Siege contaminates 23% of Gaza’s food supply

21 May

palestinian-farmer-spinach-crop-1Farmer tending to his spinach crop in Gaza

Middle East Monitor, Tuesday, 20 May 2014

23 per cent of the food supply available to approximately 1.8 million Palestinians living in Gaza is contaminated because of illegal pesticides and a shortage of spare parts for related machinery, according to a study by the Al-Mezan Centre for Human Rights (MCHR).

Quds Net news agency reported on MCHR’s findings, which are the results of tests conducted on foodstuffs in the besieged enclave. The test results showed that the contamination is largely the result of chemicals and microbes, such as bacteria.

The report mentioned many reasons for the contamination, but placed primary blame on the Israeli siege of the Gaza Strip as it results in shortages of approved and tested pesticides, leading to the use of untested pesticides via smugglers or handmade alternatives; sometimes they are harmful.

Another major problem that causes contamination is the shortage of spare parts for several kinds of machines needed to maintain hygiene, for example in sewage treatment plants. As a result, the sewage waste pours into the sea or is accumulated in open areas without treatment.

Experts say that this contaminates the sea and groundwater. The sea is the main source for seafood in Gaza, and groundwater is a main irrigation source for crops. In addition to untested pesticides, this is another leading cause of contamination in vegetables and fruits.

Regarding imported food, the study finds that the Israeli measures at the Kerem Shalom Crossing, the only commercial crossing into Gaza, also lead to contaminated foodstuffs because goods are kept waiting under the hot sun before the occupation authorities allow Gaza traders to enter.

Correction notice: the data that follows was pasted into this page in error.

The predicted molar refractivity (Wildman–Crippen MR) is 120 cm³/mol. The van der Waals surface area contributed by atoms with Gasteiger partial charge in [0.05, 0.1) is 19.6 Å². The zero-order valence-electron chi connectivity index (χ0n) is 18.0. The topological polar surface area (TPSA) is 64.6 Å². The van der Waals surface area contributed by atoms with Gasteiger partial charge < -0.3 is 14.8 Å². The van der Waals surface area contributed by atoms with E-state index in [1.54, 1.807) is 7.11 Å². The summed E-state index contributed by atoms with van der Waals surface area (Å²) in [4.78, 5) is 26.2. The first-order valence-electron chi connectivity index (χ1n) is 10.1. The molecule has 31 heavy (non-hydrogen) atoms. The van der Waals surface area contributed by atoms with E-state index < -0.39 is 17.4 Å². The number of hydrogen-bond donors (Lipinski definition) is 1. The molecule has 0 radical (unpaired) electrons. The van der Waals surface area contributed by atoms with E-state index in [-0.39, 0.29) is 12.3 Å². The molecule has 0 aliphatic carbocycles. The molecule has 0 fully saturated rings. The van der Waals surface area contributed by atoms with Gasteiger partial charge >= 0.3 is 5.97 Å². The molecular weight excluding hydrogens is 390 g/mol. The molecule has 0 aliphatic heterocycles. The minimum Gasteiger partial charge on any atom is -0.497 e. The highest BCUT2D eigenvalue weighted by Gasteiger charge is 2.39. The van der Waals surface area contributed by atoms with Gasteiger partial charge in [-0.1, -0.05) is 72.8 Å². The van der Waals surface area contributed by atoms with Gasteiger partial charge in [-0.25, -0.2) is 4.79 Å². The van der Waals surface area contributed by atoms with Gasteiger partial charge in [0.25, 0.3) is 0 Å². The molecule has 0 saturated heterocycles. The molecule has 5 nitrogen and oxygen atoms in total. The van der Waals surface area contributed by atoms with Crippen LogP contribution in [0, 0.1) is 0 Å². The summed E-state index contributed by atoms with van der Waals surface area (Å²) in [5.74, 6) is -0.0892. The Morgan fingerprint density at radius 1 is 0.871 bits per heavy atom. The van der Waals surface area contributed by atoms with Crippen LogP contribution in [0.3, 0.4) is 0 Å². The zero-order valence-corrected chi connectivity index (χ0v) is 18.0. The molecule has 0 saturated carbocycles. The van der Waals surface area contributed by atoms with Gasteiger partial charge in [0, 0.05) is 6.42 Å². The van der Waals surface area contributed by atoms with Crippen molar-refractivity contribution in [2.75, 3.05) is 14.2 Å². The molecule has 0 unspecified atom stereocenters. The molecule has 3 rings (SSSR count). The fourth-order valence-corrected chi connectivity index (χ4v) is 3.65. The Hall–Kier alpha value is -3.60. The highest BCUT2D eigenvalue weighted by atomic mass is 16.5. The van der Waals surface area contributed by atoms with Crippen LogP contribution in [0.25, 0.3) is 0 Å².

All food, as well as other items, imported into the Gaza Strip can remain under direct sunrays for sometimes as long as several days when Israel closes the crossing for different reasons. Reports show that Israel closed the crossing for 45 out of the first 120 days of this year.

Meanwhile, MCHR blamed the Palestinian government for the weakness of monitoring services and for not bringing farmers and traders who breach the standards to court.

MCHR called upon the international community and human rights organisations to help end the Israeli siege of Gaza in order to ensure that proper and safe food is available for Gaza’s residents.

It called upon those countries that are members of conventions related to food rights to urgently meet their obligations, which are represented in working to afford proper, diverse and safe food for all humans.

Locally, it called for the government to reactivate the terms of food quality standards and to carry out periodical tests, as well as to bring those who breach the law to court.

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